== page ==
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Another interesting aspect of the Snowden revelation about The NSA is that it really isn’t all that exceptional with regard to levels of surveillance. For instance, other US security agencies have been acting at the same level of surveillance as The NSA since 9/11, enacting a “nationwide blanket search warrant” you could say.

If as I’ve described previously two teenagers in one situation and an elderly woman in another were concerned that for some reason the government was going to potentially view them as terrorism suspects because of a text message, perhaps it is because when the teenagers or the elderly woman use the airport for example, The TSA (Transportation Security Agency) has been searching them, searching young children even, searching them physically.

Essentially, there is no difference between what The NSA or The TSA are doing when you consider the scope or breadth of intrusion or level of surveillance. Every American is and for over a decade now has been considered a potential terrorist if one considers the extent of search.

It raises an important question, “What is more threatening to a country’s liberty and social condition, something such as a blanket search warrant of all of its citizens or the mere profiling of a small, frequently foreign in origination and historically dangerous segment of the population which lies therein?”

I think the answer is rather obvious.

Copyright © William Thien 2013

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In a public venue the other day I heard two teenagers discussing a text message to someone. I happened to overhear one of them say, “No way, dude. The NSA!” He whispered with raspy emphasis. Later in the week I overheard a conversation in a public place where an elderly lady said to a middle-aged man, “No, I don’t want that to happen. I don’t want the government thinking I’m a terrorist.” The elderly lady was clearly over seventy years old.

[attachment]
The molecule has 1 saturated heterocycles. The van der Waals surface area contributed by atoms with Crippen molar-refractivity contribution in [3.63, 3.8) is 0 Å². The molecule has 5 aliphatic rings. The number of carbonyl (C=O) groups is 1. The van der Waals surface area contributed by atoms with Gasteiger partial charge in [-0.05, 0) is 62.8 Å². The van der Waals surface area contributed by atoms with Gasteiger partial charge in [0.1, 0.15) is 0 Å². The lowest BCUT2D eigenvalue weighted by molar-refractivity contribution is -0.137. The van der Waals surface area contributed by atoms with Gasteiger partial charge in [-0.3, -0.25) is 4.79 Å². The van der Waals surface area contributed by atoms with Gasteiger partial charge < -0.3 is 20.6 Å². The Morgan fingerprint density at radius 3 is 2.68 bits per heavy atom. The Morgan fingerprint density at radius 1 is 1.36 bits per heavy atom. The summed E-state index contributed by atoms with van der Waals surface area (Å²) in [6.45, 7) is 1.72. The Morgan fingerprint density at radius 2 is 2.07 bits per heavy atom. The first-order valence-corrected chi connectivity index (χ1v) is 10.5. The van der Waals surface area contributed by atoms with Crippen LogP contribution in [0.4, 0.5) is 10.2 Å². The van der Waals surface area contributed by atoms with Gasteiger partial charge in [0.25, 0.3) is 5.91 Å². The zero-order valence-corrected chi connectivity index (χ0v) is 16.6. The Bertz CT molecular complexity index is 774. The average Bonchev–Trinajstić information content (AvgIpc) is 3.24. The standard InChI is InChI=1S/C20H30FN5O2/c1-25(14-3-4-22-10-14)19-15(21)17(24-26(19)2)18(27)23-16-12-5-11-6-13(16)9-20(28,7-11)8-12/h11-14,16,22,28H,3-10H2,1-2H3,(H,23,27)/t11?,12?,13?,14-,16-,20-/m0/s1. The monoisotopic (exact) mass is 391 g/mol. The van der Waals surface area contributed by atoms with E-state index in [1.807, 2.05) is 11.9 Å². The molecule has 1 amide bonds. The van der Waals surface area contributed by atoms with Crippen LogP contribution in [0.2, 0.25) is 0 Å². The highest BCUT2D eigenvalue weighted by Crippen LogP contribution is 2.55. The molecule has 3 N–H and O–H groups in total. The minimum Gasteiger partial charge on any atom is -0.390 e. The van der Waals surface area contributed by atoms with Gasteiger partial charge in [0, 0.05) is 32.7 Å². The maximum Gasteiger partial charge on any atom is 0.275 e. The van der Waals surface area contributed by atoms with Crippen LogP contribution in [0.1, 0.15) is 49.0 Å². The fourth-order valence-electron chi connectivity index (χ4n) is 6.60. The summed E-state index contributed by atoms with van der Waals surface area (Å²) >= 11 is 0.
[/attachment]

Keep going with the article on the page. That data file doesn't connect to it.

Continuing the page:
I had to laugh a bit. If teenagers and seventy year old ladies are concerned about being monitored by The NSA and being labeled terrorists, that may be the very definition of “a chilling effect,” a chilling effect in its purest form.

Copyright © William Thien 2013

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No doubt revelations about The NSA spying on all of us have a chilling effect, but I can’t help noticing that nobody is paying attention any longer to how corporations spy on us to the same or greater extent as The NSA, trade the information they obtain about us wholesale, and nobody bats an eyelash about that.

William Thien

I have to admit that given the current political climate the matter of the government using The NSA to compile all of our phone records and the collection of all of our credit card transactions, our internet activity, and the impending governmentalization of our medical records, I have to admit the matter is chilling.

But I think it would be unwise to disregard the same behavior by corporations, those corporations that place “cookies” and viruses on your computer to track your internet activity, those companies that monitor your cell phone activity, the trading of information regarding your purchases, and all of your other public activity, all of it, whatever it may be. It is spying, espionage, corporate espionage. As a country we are naturally concerned about what our government has The NSA doing yet we seem almost apathetic about corporations that are doing essentially exactly the same thing.